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From auditor to adviser

Dennis Ho, partner at PricewaterhouseCoopers, has been working at the Big Four firm for more than 20 years.  But even though he’s been with the same organisation for his entire career, the constantly changing working environment has made his job seem like a new one every year. 

As a certified public accountant, Ho tackles a wide range of business issues and complex commercial challenges. He sees the whole accounting profession steadily shifting from auditing and very technical aspects to more business-related advisory services. “I am not just performing professional audit services for our clients. What I’ve actually been doing is building relationships with them and becoming their trusted adviser.”

Ho says there are now more opportunities in the profession than ever before. “The demand has never been greater for accountants who can give more value to clients.” 

Generally, fresh graduates hired by Big Four firms such as PwC start as associates or junior staff for two years to learn about the core skills in the business. They then obtain a wider set of professional skills over the next three years as senior associates. 

Depending on their performance and qualifications, some of them eventually rise to become managers. 

“They will start to manage whole audit assignments and be involved in other services that we provide to our clients. It depends on the staff’s performance as well as their professional qualifications. Young staff who are brilliant performers have the chance to lead a small group of people at a very early stage of their careers,” Ho says. 

Recruiting and managing talent are key focuses at PwC. “We need the best people. They need to have team spirit and integrity. We need all of our people to lead and inspire others, and who can lead clients, teams and others through the changing business environ8ment,” Ho says.

Successful candidates have to be bright, passionate, innovative and possess excellent leadership and communication skills. Even non-accounting graduates are hired, as long as they are bright people who are willing to develop and pursue a career in the accounting industry. 

“We offer programmes that can support graduates from non-accounting backgrounds to get professional qualifications,” Ho says.

“Our clients and our people want to work with people they like and trust, and with whom they can build long-lasting relationships. That’s why we not only look for talented and intellectually curious individuals, but also for those who are passionate about what they’re doing so they can make a difference to our clients and to our business.”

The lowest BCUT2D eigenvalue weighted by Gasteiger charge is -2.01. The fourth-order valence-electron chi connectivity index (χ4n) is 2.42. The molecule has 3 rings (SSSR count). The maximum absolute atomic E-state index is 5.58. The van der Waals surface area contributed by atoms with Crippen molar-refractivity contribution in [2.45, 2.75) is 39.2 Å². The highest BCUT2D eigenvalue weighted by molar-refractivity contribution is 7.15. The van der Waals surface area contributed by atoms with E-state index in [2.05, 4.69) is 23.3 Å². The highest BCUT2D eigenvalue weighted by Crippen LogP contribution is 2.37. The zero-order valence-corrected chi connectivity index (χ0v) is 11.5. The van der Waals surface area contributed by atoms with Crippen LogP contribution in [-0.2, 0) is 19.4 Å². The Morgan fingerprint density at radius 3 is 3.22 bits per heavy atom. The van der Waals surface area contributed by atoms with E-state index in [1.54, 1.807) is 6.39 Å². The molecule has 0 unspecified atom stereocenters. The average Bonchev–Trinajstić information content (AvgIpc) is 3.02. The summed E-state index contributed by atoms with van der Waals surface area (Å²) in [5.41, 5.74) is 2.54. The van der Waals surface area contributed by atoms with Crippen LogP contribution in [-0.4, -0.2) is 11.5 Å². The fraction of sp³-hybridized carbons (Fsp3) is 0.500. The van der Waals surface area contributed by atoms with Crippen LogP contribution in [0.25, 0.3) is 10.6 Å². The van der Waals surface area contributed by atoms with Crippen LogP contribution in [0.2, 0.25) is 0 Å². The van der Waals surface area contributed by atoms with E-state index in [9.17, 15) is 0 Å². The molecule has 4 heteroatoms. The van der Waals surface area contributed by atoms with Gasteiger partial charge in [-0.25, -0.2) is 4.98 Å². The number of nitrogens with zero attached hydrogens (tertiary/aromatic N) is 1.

PwC ensures that its people stay current with industry changes as they grow personally and professionally. The firm’s learning and development department offers in-house revision courses, assistance on how to take core examinations, and subsidies to help junior staff pass their  qualification programme (QP) examinations to be qualified as a CPA as soon as possible. “On average, junior staff or associates receive more than 200 hours of training in their first year,” Ho says.

One thing that invariably surprises newcomers to PwC is how close the senior staff – including the partners – are to the young members. “Our senior managers and junior staff work very closely together. Twenty years ago, the partners always seemed distant to the young members. Today, the partners are much more eager to understand the younger generation and to spend a lot of time with them,” Ho says.

The firm promotes a coaching ethos through  what it calls a performance culture and development approach. All new joiners are assigned a buddy and a career coach. 

“We find the buddy system to be very effective in helping new joiners quickly settle in,” Ho says. “Each staff member is paired with a career coach who will help clarify roles and expectations for each grade, so that attributes, behaviour and key performance expected at each level are well understood.” 

Ho’s advice to new graduates wanting to join a Big Four firm is to seize every opportunity. He also recommends that they should always set short- and medium-term objectives in their career. 

“They must set career goals for, say, three to five years, so they can have a clear mindset on what they want to achieve. Then they should constantly examine themselves and their situation, and make changes if necessary,” Ho says.

“Finally, it is also important to set your expectations higher than others. People expect you to do things at their level, so if you set your expectations higher than theirs and you meet your expectations, that means you exceed the expectations of others and will gain higher recognition. 

“After people recognised the best things that I had done, that’s when I was given more opportunities. This is a continuous cycle that could lead to a rewarding and successful career,” he adds.